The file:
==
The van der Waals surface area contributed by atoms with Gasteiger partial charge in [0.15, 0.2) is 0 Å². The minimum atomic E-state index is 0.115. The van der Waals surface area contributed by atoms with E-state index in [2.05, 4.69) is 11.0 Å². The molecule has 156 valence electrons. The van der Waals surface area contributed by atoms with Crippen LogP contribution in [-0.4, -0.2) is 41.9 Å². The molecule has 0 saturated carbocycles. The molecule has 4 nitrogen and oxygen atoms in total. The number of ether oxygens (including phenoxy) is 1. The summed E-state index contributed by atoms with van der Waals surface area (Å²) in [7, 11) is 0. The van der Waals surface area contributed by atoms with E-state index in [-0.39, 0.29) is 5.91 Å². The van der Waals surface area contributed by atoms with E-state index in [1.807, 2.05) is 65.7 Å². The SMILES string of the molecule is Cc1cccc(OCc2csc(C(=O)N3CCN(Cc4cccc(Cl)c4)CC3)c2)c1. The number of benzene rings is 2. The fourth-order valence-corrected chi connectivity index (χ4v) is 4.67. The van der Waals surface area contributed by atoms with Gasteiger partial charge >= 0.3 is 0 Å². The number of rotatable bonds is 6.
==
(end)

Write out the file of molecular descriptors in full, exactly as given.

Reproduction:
The van der Waals surface area contributed by atoms with Gasteiger partial charge in [0.15, 0.2) is 0 Å². The minimum atomic E-state index is 0.115. The van der Waals surface area contributed by atoms with E-state index in [2.05, 4.69) is 11.0 Å². The molecule has 156 valence electrons. The van der Waals surface area contributed by atoms with Crippen LogP contribution in [-0.4, -0.2) is 41.9 Å². The molecule has 0 saturated carbocycles. The molecule has 4 nitrogen and oxygen atoms in total. The number of ether oxygens (including phenoxy) is 1. The summed E-state index contributed by atoms with van der Waals surface area (Å²) in [7, 11) is 0. The van der Waals surface area contributed by atoms with E-state index in [-0.39, 0.29) is 5.91 Å². The van der Waals surface area contributed by atoms with E-state index in [1.807, 2.05) is 65.7 Å². The SMILES string of the molecule is Cc1cccc(OCc2csc(C(=O)N3CCN(Cc4cccc(Cl)c4)CC3)c2)c1. The number of benzene rings is 2. The fourth-order valence-corrected chi connectivity index (χ4v) is 4.67. The van der Waals surface area contributed by atoms with Gasteiger partial charge >= 0.3 is 0 Å². The number of rotatable bonds is 6.